The benefit of cash is buying better medicines to fill up your stamina gauge with less hassle, having “snake juice” in battle to replenish your health, and buying skill books and cosmetics that cost a fair bit. There are also strangely arbitrary stopping points where you must make money, and the game presents chopping wood or catching fish, activities that offer a pittance, as viable avenues. Thankfully, I cottoned on early to the whole save-scumming approach, but the fact that money is used as a progression blocker both early and later in the game smacks of artificial padding.
One of Shenmue 3’s biggest personal bugbears for me was its story/gameplay segregation, which is something the series should have grown out of by now. No more is this summed up in a section where, without giving anything away, you require a certain move to defeat a boss. Firstly, I did not require the move because I thrashed the boss and barely took a hit the first time around, only to be defeated in a cutscene. Secondly, after wrapping my head around this stupidity, I recalled who to speak to regarding this. However, I could not broach the topic because the game decided I needed to spend time talking to various NPCs before Ryo could come to the same conclusion. It was a frustrating way to artificially inflate the game with story beats that were just as present and egregious in previous entries. Instead of rewarding you for playing the game intelligently, it simply ignores you.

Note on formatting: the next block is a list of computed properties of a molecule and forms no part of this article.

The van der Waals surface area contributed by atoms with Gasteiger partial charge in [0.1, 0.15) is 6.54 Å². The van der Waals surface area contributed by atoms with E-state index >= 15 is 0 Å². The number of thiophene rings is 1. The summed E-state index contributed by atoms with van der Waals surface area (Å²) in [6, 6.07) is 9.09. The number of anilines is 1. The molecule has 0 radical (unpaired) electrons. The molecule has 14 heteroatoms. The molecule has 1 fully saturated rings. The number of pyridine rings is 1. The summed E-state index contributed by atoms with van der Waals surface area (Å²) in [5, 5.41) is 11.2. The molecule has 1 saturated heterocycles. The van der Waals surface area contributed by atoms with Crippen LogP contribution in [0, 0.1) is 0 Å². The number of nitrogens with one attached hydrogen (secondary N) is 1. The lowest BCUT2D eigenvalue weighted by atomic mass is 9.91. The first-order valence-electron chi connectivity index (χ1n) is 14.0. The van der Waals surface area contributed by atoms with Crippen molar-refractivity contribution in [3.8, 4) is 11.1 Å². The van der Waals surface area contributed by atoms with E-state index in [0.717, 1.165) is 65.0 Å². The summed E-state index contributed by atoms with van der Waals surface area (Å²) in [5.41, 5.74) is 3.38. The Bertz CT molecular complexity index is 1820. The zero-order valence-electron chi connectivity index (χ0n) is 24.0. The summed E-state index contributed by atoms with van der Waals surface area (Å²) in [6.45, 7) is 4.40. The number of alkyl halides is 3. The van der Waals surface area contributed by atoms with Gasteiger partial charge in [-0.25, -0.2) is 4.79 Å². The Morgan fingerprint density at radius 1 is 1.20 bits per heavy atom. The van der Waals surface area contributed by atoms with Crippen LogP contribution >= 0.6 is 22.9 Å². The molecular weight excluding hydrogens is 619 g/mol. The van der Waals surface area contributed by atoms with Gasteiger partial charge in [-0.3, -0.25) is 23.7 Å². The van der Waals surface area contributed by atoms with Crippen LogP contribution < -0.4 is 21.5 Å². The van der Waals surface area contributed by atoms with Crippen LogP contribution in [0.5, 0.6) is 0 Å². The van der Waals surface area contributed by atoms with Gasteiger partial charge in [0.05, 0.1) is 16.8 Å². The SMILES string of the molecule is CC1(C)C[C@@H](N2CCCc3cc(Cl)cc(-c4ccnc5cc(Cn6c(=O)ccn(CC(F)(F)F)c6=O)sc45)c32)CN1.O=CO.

Seen as though we’re having a rant, the UI deserves some time under the interrogation spotlight. On its surface, it can be considered endearingly archaic. You have your little notebook with clues, sidequests, and information, which I’m generally fine with as you flick through pages. The general menu contains your moves, items, capsule sets, key items, etc. It’s perfectly serviceable and even looks like it was from the older games. However, one of the most frustrating parts is the game’s strange choice to only allow you to skip dialogue after having experienced it - and it resets every day. It’s just such a baffling and infuriating choice.
Shenmue 3 is a game that many of us thought would never happen. It’s niche. It’s nostalgic. If it had released a year after Shenmue 2, maybe it would have been heralded as pushing the gaming landscape even further. With my nostalgia glasses firmly glued to my head, I can safely say I enjoyed it for what it was. If you were expecting Shenmue 3 to reinvent the wheel like it once did, you’ll be sorely disappointed. If you want firm answers and conclusions to its narrative, it’ll let you down there, too. In truth, it’s a bit of a relic, but an uncompromising one. It’s a game that feels like it, in part, delivered on that untouched vision Yu Suzuki had twenty years ago. Not many sequels can say that.